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I'm writing from the perspective of Signal, which is not a business, so it's definitely not about monetizing users for us.



It would be interesting to know how you do see Signal, then.

After reading your comments on the LibreSignal tracker, my impression was that you are very much writing with your business hat on, as you are framing alternative clients as "products" and trying to protect the Signal brand, as well as preventing third-party clients from using your service - all typical business moves.

I can see how federation breaks the phone-number-based identity and discoverability, so I accept your position in that regard.

However, opening up the service to community-developed clients would be A Good Thing. You have to maintain backward compatibility to a certain degree for the official client anyway. If community clients fail to roll out a new protocol version, it will be a valid move to lock them out together with outdated official installations. You wrote that maintaining servers is difficult, but I am sure that it is possible to find a scheme where your additional financial burden of accepting (but not providing support for) third-party clients is compensated for.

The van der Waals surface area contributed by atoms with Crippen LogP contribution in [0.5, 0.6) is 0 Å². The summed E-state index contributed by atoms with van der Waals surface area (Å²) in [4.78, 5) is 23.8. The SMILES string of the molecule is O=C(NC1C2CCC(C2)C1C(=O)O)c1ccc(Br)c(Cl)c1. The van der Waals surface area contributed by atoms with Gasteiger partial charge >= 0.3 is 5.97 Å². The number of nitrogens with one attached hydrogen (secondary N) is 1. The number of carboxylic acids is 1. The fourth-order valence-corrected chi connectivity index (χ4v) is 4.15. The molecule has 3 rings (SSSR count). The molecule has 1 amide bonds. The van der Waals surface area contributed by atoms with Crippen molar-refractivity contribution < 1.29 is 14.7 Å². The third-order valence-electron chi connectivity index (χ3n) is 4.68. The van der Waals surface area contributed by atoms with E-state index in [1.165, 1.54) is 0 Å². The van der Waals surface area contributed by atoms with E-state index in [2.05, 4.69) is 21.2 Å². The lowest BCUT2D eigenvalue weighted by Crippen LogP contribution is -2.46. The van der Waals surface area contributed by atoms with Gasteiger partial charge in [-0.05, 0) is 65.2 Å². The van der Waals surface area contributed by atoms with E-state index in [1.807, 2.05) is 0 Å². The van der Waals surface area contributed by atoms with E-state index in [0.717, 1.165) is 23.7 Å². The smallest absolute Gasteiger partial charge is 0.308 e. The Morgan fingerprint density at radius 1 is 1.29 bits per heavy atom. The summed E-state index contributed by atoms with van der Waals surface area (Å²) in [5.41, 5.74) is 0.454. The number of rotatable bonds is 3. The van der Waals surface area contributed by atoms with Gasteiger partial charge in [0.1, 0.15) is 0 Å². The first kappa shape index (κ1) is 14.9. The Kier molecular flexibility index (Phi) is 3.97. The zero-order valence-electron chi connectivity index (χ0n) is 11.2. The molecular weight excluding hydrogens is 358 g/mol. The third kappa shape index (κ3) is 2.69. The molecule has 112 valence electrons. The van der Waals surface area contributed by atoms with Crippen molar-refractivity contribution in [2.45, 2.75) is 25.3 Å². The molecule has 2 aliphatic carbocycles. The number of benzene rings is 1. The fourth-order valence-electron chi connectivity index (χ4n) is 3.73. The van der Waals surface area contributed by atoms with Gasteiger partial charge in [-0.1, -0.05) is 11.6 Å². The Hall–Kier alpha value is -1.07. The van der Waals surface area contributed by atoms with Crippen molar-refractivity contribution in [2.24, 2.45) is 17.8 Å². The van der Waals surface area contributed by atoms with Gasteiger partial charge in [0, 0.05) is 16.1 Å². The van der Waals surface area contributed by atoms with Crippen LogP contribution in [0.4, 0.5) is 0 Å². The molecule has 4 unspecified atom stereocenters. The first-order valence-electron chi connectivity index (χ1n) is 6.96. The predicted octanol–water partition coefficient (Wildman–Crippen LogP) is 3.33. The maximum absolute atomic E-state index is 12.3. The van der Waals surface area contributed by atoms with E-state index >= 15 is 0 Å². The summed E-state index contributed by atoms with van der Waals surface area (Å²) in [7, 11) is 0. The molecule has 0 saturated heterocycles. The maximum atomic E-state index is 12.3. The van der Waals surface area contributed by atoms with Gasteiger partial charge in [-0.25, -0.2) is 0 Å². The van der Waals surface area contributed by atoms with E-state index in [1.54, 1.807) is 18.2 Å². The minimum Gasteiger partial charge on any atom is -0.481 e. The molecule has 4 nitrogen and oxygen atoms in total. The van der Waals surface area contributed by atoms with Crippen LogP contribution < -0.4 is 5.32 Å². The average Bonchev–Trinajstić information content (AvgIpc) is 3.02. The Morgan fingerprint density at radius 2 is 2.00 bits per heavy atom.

Good to hear that's remained the case @moxie.




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